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Fanning the flames

Power lines have caused destructive fires in California. It's time to get serious about safety.

October 18, 2008

The Sesnon fire, which started Monday near Porter Ranch and destroyed 15 homes, was sparked when high winds downed a power line. It broke out almost exactly one year after a firestorm raged across Southern California, including three wind-driven fires in San Diego County that were sparked by, you guessed it, power lines.

Electric transmission lines have been causing fires in California for as long as there has been a power grid and wind; of the 20 worst fires in state history, electrical lines were blamed for four of them. Despite this, it wasn't until last year's siege of flames that regulators and lawmakers began seriously considering a coordinated response to the problem. A 2001 report by state fire officials and utilities called for greater information sharing and a database containing tree inventories and historic fire hazard zones, yet it was never developed.

Complicating matters is that there's no single agency in charge of regulating power lines or enforcing fire codes. The line that caused the Sesnon fire is owned by Southern California Gas Co. -- which isn't an electrical utility, so its lines aren't regulated by the California Public Utilities Commission, and PUC rules that govern brush clearance and other precautions don't apply. It's unclear whether any government agency had oversight over the line.

Not that government regulations guarantee safety. A PUC report released last month on the 2007 San Diego County blazes found that San Diego Gas & Electric violated regulations for safety and maintenance on lines that caused the devastating Witch and Rice fires. It also concluded that the Guejito fire was caused by a Cox Communications wire that came into contact with an SDG&E conductor during strong Santa Ana winds; Cox, too, was deemed in violation of state rules. The findings have yet to be confirmed by the PUC board, which also must decide whether to fine those responsible.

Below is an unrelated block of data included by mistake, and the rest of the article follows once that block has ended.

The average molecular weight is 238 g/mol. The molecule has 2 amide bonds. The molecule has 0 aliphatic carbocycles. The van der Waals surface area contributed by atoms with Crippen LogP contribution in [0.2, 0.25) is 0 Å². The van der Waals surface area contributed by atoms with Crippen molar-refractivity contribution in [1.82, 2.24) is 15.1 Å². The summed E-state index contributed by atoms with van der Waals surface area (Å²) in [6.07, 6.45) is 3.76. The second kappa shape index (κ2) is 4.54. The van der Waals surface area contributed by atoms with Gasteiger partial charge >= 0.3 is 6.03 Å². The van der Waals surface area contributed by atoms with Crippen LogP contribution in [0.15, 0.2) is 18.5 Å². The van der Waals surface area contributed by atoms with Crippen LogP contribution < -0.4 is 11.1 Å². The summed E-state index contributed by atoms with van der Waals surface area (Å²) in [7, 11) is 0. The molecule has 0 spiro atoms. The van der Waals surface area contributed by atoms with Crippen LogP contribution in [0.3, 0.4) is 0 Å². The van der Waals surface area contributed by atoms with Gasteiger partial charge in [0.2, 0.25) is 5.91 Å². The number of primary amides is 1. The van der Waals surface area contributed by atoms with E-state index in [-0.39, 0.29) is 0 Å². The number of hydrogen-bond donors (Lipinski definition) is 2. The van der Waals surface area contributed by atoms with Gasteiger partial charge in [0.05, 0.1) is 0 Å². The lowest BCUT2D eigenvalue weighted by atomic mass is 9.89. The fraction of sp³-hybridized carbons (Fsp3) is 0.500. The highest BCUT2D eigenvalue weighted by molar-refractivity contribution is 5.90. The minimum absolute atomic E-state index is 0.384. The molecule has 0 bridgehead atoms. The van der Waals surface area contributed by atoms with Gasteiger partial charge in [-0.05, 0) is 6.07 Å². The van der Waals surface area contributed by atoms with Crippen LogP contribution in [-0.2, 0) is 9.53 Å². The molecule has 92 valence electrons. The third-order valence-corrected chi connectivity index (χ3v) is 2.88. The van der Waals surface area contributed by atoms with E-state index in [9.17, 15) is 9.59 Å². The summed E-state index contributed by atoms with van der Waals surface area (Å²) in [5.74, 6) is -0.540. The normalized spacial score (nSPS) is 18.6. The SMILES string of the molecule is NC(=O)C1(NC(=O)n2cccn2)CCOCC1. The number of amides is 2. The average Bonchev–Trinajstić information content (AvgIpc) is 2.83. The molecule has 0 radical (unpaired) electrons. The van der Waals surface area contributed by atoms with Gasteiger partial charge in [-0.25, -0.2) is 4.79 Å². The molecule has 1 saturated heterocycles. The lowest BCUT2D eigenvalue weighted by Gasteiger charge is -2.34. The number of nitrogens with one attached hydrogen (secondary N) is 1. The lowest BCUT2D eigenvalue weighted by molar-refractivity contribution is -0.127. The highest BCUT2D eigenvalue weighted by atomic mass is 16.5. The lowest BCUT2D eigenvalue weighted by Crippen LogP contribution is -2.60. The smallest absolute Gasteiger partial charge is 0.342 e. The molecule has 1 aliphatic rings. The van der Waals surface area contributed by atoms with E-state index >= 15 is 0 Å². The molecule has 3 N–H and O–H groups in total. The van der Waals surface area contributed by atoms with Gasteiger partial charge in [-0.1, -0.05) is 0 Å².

Most troubling of all: The PUC's Consumer Protection and Safety Division found that there are other power poles in San Diego County with broken communication wires similar to the one that caused the Guejito fire. More strong Santa Ana winds are expected to gust through the area in coming weeks. Sleep well, San Diego.

One reason the problem has been ignored for so long is that the best solution -- burying the lines -- is so expensive as to be wildly impractical, costing an estimated $1 million a mile. But there are other responses. State lawmakers could start by demanding the creation of the fire database that was recommended in 2001. It's also outrageous that owners of private power lines like the one that sparked the Sesnon fire are being left unmonitored.

Not all wildfires can be prevented, but those caused by power lines can. California can't afford the destruction caused by careless utilities and clueless regulators.

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